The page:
In 2012 the cabinet
approved a plan to purchase 6,000 acres of land in Fiji in case rising
sea levels force the permanent evacuation of Kiribati citizens. Two
years later, Kiribati made its final payment on the purchase of the Fiji
land parcel, with Fijian Prime Minister Voreqe Bainimarama confirming
that residents of Kiribati will be welcome to relocate to his country if
Kiribati becomes uninhabitable.
Former President Sir Ieremia Tabai was in 2010 appointed to the
Commonwealth Eminent Persons Group, which presented its recommendations
for reform in the Commonwealth to Commonwealth leaders at CHOGM in
Australia in October 2011.
Joined Commonwealth: 1979
Population: 102,000 (2013)
GDP: 0.9% p.a. 1990–2013
UN HDI: World ranking 133
Official language: English
Timezone: GMT plus 12–14hrs
Currency: Australian dollar
Area: 811 sq km
Capital city: Tarawa
Population density (per sq. km): 124
Kiribati (pronounced ‘Kirabas’) spreads across the central Pacific,
intersected by the equator and formerly the International Date Line,
with most other Commonwealth Pacific island countries lying to its
south. Its 33 islands are scattered across 5.2 million sq km of ocean.
There are three groups of islands: 17 Gilbert Islands (including Banaba),
eight Line Islands and eight Phoenix Islands. The north/south extent is
2,050 km. Kiritimati (formerly Christmas Island) is the world’s biggest
coral atoll (388 sq km). Kiritimati in the east is about 3,780 km from
Banaba (formerly Ocean Island) in the west.
The main centre and capital is Tarawa, comprising Bairiki (Tarawa South,
pop. 47,900 in 2010), Bonriki (Tarawa South, 4,000) and Buariki (Tarawa
North, 3,300). Government offices are in Tarawa South at Betio, Bairiki
and Bikenibeu. Other populated areas include Taburao (on the island of
Abaiang, 4,300), Temaraia (on Nonouti, 3,000), Butaritari island (2,700)
and Utiroa (on Tabiteuea, 2,500).
There are some 670 km of all-weather roads in urban Tarawa and
Kiritimati. Causeways and bridges link north and south Tarawa, plus
several other islands. Bairiki and Bikenibeu in south Tarawa are
connected by causeways. Betio, the port area 3 km west of Bairiki, is
connected to Bairiki by a causeway. There are about 3,000 vehicles,
nearly 75 per cent of them motor cycles.
The principal port is at Betio Islet, Tarawa. International airports are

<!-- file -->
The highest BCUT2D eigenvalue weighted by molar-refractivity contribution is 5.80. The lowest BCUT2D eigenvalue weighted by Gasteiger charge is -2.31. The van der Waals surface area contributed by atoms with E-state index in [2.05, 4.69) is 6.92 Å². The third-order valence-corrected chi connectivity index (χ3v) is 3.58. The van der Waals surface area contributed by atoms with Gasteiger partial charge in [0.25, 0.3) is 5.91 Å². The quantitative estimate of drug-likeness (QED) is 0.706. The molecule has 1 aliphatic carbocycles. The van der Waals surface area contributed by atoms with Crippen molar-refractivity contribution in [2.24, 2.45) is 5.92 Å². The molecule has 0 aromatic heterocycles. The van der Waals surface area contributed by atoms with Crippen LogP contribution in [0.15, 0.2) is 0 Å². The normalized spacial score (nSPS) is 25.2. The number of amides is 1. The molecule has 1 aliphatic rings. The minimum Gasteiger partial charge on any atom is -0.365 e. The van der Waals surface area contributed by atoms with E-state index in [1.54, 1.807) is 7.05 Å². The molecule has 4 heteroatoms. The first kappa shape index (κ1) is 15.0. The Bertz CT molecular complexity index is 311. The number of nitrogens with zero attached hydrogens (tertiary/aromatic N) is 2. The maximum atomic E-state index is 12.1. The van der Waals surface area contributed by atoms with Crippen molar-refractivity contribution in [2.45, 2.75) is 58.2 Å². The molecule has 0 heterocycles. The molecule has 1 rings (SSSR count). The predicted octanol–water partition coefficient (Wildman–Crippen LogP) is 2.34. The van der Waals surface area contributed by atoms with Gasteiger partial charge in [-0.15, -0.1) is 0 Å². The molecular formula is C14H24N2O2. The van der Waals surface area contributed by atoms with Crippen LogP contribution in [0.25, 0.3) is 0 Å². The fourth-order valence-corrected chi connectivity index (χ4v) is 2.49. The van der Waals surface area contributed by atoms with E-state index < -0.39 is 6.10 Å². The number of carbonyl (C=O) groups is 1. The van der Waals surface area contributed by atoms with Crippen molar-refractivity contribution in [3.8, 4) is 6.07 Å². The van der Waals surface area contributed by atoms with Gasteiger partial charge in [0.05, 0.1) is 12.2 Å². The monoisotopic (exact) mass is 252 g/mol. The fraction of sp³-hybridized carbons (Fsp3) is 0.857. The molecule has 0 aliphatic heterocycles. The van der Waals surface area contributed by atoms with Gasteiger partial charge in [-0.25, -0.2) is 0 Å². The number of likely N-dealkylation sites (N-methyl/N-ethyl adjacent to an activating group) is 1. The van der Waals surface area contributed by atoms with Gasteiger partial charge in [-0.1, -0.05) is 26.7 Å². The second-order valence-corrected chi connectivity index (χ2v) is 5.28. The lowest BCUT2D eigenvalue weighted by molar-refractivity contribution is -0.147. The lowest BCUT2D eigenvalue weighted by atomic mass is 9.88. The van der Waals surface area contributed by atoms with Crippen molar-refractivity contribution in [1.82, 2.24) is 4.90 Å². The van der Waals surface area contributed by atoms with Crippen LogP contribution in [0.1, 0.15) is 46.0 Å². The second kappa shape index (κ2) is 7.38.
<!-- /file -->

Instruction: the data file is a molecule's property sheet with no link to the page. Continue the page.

at Bonriki on Tarawa and at Kiritimati, and all inhabited islands have
airports. Air Kiribati, the national airline, operates scheduled
services to nearly all the country’s outer islands, linking them with
Kiribati is a member of the African, Caribbean and Pacific Group of
States, Pacific Community, Pacific Islands Forum and United Nations.
Kiribati is composed of coral atolls on a submerged volcanic chain,
nowhere rising higher than two metres above sea level, except for Banaba,
a coral outcrop, which rises to 80 metres. Most islands have coastal
lagoons. Some lagoons are large (up to 80 km long), and bounded to the
east by narrow strips of land. There are no hills or streams. The UN’s
1989 report on the ‘greenhouse effect’ listed Kiribati as an endangered
country in the event of a rise in sea level during the 21st century.
In February 2005, massive seas breached sea walls, devastating some
villages, destroying farmland and contaminating freshwater wells.
Varies from maritime equatorial (central islands) to tropical in the
north and south. There is little temperature variation: from an average
29°C in the southern Gilberts to 27°C in the Line Islands, dropping by
less than 1°C in the coolest months. Humidity is constant at 70–90 per
cent. North-west trade winds blow between March and October. From
November to April, there are occasional heavy rains, and strong to gale
force winds, though Kiribati is outside the cyclone belt. Rainfall
patterns vary considerably from year to year; drought is a constant
In 1997, Kiritimati was devastated by El Niño, which, according to
scientists studying the island, brought heavy rainfall, a half-metre
rise in sea level and extensive flooding. Some 40 per cent of the coral
was killed and the 14 million bird population, reputed to be the world’s
richest, deserted the island.
The most significant environmental issues are limited natural freshwater
resources, and heavy pollution of the south Tarawa lagoon, due to
population growth around the lagoon and traditional practices such as
lagoon latrines and open-pit dumping.
Poor soil (composed of coral sand and rock fragments) limits
vegetation-types and agricultural potential. Coconuts cover most
islands, except Banaba and some islands in the Phoenix and Line groups.
Forest covers 15 per cent of the land area and there was no significant
loss of forest cover during 1990–2011.